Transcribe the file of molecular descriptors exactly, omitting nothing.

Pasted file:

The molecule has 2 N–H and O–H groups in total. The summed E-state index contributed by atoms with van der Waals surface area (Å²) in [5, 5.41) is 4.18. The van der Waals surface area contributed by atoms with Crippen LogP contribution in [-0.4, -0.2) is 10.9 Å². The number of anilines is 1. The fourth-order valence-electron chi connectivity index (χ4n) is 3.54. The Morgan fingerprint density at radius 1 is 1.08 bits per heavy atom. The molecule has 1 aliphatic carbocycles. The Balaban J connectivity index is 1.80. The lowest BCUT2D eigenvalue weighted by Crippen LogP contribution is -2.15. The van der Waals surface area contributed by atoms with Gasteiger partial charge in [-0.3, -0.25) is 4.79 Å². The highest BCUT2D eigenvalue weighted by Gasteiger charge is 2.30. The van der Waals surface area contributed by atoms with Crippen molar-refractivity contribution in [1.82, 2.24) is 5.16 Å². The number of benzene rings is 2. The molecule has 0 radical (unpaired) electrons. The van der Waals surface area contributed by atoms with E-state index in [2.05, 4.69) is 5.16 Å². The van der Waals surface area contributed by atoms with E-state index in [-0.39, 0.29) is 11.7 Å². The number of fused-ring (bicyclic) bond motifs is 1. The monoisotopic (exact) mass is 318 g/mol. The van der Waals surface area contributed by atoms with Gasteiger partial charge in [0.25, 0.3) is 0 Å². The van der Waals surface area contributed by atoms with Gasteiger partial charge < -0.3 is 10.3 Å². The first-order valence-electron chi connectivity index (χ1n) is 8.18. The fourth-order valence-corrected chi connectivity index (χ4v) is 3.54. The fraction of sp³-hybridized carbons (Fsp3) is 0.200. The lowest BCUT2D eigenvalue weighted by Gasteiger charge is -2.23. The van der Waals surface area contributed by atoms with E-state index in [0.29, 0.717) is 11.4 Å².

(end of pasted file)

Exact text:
The molecule has 2 N–H and O–H groups in total. The summed E-state index contributed by atoms with van der Waals surface area (Å²) in [5, 5.41) is 4.18. The van der Waals surface area contributed by atoms with Crippen LogP contribution in [-0.4, -0.2) is 10.9 Å². The number of anilines is 1. The fourth-order valence-electron chi connectivity index (χ4n) is 3.54. The Morgan fingerprint density at radius 1 is 1.08 bits per heavy atom. The molecule has 1 aliphatic carbocycles. The Balaban J connectivity index is 1.80. The lowest BCUT2D eigenvalue weighted by Crippen LogP contribution is -2.15. The van der Waals surface area contributed by atoms with Gasteiger partial charge in [-0.3, -0.25) is 4.79 Å². The highest BCUT2D eigenvalue weighted by Gasteiger charge is 2.30. The van der Waals surface area contributed by atoms with Crippen molar-refractivity contribution in [1.82, 2.24) is 5.16 Å². The number of benzene rings is 2. The molecule has 0 radical (unpaired) electrons. The van der Waals surface area contributed by atoms with E-state index in [2.05, 4.69) is 5.16 Å². The van der Waals surface area contributed by atoms with E-state index in [-0.39, 0.29) is 11.7 Å². The number of fused-ring (bicyclic) bond motifs is 1. The monoisotopic (exact) mass is 318 g/mol. The van der Waals surface area contributed by atoms with Gasteiger partial charge in [0.25, 0.3) is 0 Å². The van der Waals surface area contributed by atoms with Gasteiger partial charge < -0.3 is 10.3 Å². The first-order valence-electron chi connectivity index (χ1n) is 8.18. The fourth-order valence-corrected chi connectivity index (χ4v) is 3.54. The fraction of sp³-hybridized carbons (Fsp3) is 0.200. The lowest BCUT2D eigenvalue weighted by Gasteiger charge is -2.23. The van der Waals surface area contributed by atoms with E-state index in [0.29, 0.717) is 11.4 Å².